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Category Archives: Sustainable living

At last, lilacs

Click here for high-resolution version. I have been waiting for years for the lilac bush to bloom for the first time. This year it finally did, though only in a small way. The apple trees are looking great. There was a chance of frost on April 16, which I was afraid would ruin the apple […]

Old Salem farmer’s market

I don’t get out much. But spring weather and the prospect of food are pretty good motivators. One of the best farmer’s markets in this area is the Cobblestone market at Old Salem. Old Salem is the Salem half of Winston-Salem, a place with colonial roots going back to the Great Wagon Road from Pennsylvania […]

Guilt tripping at 41 mpg (or less)

My 2017 Fiat 500 Pop I am a tree hugger, and I confess a terrible moral failing. I love cars. It was back in the 1960s, as a teenager, when I developed a Jaguar fetish. Having one as the family car would have been as impossible as having the moon. But even in the American […]

Tilling time

Nothing excites chickens like a freshly tilled garden. They’d better enjoy it now, because after it’s planted they’ll be banned for the season.

More about barley

Click here for high-resolution version Back in January, when I wrote a post about fried barley polenta, I was using organic pearled barley, because that’s what I had at the time. However, pearled barley (though it’s very good) is not really a whole-grain product. Hulled barley is. Today, while it was snowing outside, I did […]

Where have all the fairies gone?

The Enchanted Forest, John Anster Christian Fitzgerald, 1819-1906 Where have all the fairies gone? We could ask this question two different ways, depending on how you see the world. If you believe that fairies exist (or used to exist), then the question is literal. If you don’t believe in fairies, then there is still a […]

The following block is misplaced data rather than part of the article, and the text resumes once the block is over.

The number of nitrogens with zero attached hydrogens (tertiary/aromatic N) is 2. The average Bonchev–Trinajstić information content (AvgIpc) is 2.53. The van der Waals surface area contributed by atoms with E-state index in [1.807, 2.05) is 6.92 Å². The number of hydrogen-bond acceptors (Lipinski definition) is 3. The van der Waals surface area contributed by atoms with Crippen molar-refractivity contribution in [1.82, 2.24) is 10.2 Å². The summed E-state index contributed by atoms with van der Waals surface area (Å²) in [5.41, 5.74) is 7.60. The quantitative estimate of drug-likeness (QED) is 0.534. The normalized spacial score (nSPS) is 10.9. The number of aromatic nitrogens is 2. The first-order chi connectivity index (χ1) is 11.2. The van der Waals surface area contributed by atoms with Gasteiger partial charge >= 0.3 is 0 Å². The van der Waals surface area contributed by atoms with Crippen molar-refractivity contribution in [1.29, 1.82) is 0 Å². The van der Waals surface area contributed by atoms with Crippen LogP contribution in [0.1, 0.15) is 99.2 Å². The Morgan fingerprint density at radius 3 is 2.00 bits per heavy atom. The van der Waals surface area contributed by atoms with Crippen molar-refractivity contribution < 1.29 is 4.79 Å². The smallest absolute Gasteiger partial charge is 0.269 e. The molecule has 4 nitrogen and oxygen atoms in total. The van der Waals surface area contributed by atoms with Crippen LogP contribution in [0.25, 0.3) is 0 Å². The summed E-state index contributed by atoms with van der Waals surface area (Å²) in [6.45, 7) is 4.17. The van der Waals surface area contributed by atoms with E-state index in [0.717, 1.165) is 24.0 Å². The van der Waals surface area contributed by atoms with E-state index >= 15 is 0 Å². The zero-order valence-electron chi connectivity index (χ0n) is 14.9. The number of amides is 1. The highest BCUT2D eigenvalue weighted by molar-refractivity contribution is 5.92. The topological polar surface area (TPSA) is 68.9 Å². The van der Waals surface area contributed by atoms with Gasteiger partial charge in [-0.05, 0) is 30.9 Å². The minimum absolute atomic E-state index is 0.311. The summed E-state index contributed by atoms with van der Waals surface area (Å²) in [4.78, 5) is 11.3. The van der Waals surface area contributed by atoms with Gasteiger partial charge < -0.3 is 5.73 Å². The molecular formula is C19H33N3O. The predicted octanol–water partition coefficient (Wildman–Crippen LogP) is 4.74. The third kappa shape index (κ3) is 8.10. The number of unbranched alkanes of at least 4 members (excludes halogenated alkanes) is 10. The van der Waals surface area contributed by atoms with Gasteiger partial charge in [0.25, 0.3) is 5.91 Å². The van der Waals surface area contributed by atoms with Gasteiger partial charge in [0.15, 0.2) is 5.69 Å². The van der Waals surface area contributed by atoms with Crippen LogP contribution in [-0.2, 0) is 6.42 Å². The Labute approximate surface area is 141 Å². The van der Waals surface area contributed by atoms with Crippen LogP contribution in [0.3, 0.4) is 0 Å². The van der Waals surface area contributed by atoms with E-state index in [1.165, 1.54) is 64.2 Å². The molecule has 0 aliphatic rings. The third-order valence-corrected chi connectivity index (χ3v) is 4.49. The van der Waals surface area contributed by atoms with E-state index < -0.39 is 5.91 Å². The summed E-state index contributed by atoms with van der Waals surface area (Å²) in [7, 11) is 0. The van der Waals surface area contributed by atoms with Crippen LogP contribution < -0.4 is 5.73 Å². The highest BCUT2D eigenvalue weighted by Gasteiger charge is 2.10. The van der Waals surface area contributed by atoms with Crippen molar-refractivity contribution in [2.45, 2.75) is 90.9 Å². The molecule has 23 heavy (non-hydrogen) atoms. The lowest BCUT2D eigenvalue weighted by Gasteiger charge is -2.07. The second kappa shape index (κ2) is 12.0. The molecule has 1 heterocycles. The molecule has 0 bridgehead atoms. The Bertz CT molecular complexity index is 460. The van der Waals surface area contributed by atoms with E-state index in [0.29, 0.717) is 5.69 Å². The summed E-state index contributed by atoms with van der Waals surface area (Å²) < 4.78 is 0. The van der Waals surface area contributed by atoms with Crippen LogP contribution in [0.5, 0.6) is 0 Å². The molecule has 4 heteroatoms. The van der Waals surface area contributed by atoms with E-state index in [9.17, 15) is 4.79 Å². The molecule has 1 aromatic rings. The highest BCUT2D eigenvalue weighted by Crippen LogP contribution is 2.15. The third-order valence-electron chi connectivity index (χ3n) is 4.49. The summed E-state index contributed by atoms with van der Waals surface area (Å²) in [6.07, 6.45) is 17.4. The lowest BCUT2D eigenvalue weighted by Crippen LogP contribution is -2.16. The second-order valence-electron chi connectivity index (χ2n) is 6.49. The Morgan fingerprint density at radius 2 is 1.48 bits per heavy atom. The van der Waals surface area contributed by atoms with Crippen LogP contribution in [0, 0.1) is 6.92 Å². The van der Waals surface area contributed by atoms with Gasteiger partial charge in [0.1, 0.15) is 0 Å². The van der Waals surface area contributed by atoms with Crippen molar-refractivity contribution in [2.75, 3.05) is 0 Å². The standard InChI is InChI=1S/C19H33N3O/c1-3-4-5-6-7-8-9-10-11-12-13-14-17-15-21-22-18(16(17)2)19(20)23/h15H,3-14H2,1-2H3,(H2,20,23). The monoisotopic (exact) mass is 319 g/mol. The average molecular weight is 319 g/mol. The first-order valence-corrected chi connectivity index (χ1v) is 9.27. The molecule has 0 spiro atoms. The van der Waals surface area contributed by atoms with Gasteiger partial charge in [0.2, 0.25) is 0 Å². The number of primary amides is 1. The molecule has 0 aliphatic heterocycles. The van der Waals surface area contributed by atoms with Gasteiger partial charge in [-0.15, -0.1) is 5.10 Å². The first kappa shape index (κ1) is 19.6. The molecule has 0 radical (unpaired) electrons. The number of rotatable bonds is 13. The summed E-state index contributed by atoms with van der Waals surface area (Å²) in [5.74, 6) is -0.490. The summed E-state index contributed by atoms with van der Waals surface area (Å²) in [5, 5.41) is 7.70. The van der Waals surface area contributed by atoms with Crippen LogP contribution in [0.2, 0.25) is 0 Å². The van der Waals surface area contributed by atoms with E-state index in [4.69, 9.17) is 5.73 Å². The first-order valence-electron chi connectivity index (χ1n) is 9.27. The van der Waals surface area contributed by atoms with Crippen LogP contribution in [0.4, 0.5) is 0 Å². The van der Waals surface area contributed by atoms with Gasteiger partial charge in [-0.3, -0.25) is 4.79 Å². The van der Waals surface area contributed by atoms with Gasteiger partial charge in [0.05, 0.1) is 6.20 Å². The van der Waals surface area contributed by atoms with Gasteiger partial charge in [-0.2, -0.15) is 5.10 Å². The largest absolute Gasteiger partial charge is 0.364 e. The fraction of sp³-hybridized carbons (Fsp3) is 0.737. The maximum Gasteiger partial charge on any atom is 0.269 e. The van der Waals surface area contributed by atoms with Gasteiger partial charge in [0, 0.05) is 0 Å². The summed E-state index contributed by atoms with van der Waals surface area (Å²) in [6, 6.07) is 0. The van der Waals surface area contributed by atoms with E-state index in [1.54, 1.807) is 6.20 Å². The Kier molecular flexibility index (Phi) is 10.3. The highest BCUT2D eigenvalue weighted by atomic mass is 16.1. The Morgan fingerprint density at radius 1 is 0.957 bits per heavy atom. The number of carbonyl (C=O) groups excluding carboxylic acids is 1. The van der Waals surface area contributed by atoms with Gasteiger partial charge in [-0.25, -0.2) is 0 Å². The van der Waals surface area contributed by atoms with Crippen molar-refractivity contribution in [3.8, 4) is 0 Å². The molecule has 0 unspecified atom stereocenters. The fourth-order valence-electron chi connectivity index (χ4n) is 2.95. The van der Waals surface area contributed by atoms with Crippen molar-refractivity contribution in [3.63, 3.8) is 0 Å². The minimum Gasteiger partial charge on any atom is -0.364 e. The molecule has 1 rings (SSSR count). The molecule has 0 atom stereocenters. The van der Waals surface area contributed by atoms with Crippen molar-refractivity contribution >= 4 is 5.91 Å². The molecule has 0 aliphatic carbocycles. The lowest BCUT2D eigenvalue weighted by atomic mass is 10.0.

On par with driving a Tesla??

The Washington Post has a funny story this morning about how keeping chickens is now a status symbol in Silicon Valley. The status of having well-kept chickens, the story says, is “on par with driving a Tesla.” The story is “The Silicon Valley elite‚Äôs latest status symbol: Chickens.” Spending $20,000 on a chicken coop is […]

What the hens eat

There are many people who believe, ostensibly as a matter of science, that there is no nutritional or health advantage in organic foods. I beg to differ. For years, I searched for organic chicken feed and couldn’t locate any. A horticulturist friend who helped with the search reported that a feed maker in Virginia said, […]

What can we learn from railway maps?

A coal train near Cotton Hill, West Virginia. Source: Jason Bostic, Flickr As I mentioned recently, one of my New Year’s resolutions is to go on more hiking and picture-taking expeditions. When I made the resolution, I was vaguely aware that I wanted to focus on the Appalachian highlands. But I also wanted to get […]

Architectural history: Some biodegradable, some not

Click here for high-res version My county, Stokes County (North Carolina), is a county of rolling hills and forest, with a few small and picturesque mountains, in the foothills of the Blue Ridge Mountains, which of course are a part of the Appalachian chain. Stokes was never a prosperous county. There were a couple of […]